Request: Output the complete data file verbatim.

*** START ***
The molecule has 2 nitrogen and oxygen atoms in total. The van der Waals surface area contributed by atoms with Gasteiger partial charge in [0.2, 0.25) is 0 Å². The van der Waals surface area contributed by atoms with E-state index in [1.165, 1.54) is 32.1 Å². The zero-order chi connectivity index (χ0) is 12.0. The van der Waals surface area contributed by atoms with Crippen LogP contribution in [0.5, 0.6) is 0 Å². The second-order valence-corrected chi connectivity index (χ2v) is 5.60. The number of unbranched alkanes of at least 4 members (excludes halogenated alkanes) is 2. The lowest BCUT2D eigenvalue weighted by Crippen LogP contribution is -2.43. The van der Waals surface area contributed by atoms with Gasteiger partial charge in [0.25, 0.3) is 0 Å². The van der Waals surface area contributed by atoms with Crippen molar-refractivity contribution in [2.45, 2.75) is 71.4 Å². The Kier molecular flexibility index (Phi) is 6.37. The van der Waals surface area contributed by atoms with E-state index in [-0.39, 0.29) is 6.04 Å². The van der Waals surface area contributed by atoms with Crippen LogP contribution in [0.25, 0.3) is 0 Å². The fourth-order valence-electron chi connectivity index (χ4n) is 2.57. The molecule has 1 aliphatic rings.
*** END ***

The molecule has 2 nitrogen and oxygen atoms in total. The van der Waals surface area contributed by atoms with Gasteiger partial charge in [0.2, 0.25) is 0 Å². The van der Waals surface area contributed by atoms with E-state index in [1.165, 1.54) is 32.1 Å². The zero-order chi connectivity index (χ0) is 12.0. The van der Waals surface area contributed by atoms with Crippen LogP contribution in [0.5, 0.6) is 0 Å². The second-order valence-corrected chi connectivity index (χ2v) is 5.60. The number of unbranched alkanes of at least 4 members (excludes halogenated alkanes) is 2. The lowest BCUT2D eigenvalue weighted by Crippen LogP contribution is -2.43. The van der Waals surface area contributed by atoms with Gasteiger partial charge in [0.25, 0.3) is 0 Å². The van der Waals surface area contributed by atoms with Crippen molar-refractivity contribution in [2.45, 2.75) is 71.4 Å². The Kier molecular flexibility index (Phi) is 6.37. The van der Waals surface area contributed by atoms with E-state index in [-0.39, 0.29) is 6.04 Å². The van der Waals surface area contributed by atoms with Crippen LogP contribution in [0.25, 0.3) is 0 Å². The fourth-order valence-electron chi connectivity index (χ4n) is 2.57. The molecule has 1 aliphatic rings.